A reopened OPIC could result in investment opportunities totaling as much as $500 million dollars in a relatively short time period. The Ukrainian government needs to take the OPIC claim seriously and take initiative to work out a solution now.

The new government should also examine the negative actions taken in regards to the development of the agribusiness sector in recent years.  The excessive controls on commodity exports and the lack of a plan to privatize land are costly.

Ukraine is now on the verge of accession to the WTO, but only after the Rada blockade is lifted and it gets back to legislating will it be possible to pass the necessary approvals.

With WTO membership a reality, we would also have gone a long way toward solving another of Ukraine`s major problems, the interdiction of commodity exports. At a time when the world needs even greater and more dependable commodity supplies, Ukraine has the opportunity to fulfill its promise as a major supplier of feed and food grains and oilseeds.

However, for Ukraine to gain the needed markets, the government must remove itself as a barrier to the free flow of commodities. This is only possible if the government recognizes that it needs to fill its reserve requirements like a normal customer and refrain from politically motivated

interdictions of exports as a blunt tool that is ruinous to Ukraine`s reputation as a reliable supplier.

The government and parliament must also cooperate in order to bring the laws governing the National Bank of Ukraine (NBU) into the 21st century. The NBU`s current bureaucratic procedures are incredibly cumbersome. For example, a company cannot even effect a short-term loan with its own funds to an internal division without NBU involvement.

These and many other requirements and hangovers from the Soviet period make financial transactions in Ukraine immensely more difficult than is good for the country or the companies doing business here.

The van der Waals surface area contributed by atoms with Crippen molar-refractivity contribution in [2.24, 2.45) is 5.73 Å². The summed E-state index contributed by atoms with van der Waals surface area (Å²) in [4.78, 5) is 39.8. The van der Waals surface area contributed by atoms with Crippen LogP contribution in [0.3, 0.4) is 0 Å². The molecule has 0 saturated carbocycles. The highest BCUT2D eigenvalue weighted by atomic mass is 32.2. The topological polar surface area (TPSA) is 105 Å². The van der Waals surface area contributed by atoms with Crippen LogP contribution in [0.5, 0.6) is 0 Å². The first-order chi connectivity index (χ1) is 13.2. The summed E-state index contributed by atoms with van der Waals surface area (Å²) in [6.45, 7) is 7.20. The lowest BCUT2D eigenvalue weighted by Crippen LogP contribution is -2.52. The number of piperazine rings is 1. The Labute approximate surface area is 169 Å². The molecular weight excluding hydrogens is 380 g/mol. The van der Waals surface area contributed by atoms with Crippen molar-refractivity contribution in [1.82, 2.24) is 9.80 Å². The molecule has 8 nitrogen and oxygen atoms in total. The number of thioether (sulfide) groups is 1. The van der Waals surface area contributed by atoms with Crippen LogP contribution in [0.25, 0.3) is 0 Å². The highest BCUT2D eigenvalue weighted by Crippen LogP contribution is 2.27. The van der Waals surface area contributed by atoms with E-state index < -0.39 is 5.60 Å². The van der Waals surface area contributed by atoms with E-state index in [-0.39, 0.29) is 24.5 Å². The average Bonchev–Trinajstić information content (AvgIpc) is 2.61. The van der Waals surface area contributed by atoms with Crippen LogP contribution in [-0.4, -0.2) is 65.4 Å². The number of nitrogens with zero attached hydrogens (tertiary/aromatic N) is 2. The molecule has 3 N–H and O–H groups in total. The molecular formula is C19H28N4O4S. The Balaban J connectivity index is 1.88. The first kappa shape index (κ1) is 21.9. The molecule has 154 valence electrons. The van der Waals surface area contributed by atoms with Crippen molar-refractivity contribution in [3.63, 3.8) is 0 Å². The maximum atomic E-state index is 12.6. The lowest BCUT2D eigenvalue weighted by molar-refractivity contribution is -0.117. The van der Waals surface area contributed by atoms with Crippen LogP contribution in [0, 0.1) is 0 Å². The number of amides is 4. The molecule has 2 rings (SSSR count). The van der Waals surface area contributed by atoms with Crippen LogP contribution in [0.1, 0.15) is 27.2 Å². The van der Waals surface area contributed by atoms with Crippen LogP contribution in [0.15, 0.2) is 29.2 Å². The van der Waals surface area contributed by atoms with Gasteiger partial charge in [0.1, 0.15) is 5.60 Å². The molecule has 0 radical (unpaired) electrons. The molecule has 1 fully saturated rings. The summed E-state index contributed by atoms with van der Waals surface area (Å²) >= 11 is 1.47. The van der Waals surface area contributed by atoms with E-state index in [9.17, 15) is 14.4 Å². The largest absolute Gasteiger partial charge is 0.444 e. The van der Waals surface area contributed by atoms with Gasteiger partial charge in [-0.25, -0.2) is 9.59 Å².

Ukrainians rejoiced when almost a year ago, it was announced that Ukraine and Poland would jointly host UEFA EURO 2012, one of the world`s greatest sporting events. It is impossible to overestimate the possibilities that this event could bring for both countries, not least of which would be combined infrastructural improvements exceeding $50 billion.

However, now almost a year later, the prospect that UEFA could reassign EURO 2012 to one of a number of countries actively seeking to snatch it away is very real.

Unless all elements of the administration, government and parliament soon coalesce around an agreed plan and move forward aggressively, UEFA EURO 2012 is likely to be moved elsewhere, an outcome that all would deeply regret.

The USUBC believes the new COI can make an immensely positive contribution to Ukraine`s economic future.

We look forward to working with Prime Minister Tymoshenko, First Prime Minister Turchynov, Vice Prime Minister Nemyria, and Economics Minister Danylyshyn and other government officials, and our friends and colleagues at the American Chamber of Commerce and the European Business Association to make the COI all it can be.


OP-ED: By E.Morgan Williams,

Kyiv Post, Kyiv, Ukraine, Thursday, Mar 06 2008


NOTE: E. Morgan Williams serves as president of the U.S.Ukraine  Business Council (USUBC) and as the director of government relations  in Washington for SigmaBleyzer. He serves as a member of the new Council of Investors (COI)  in Ukraine representing the U.S.-Ukraine Business Council (USUBC).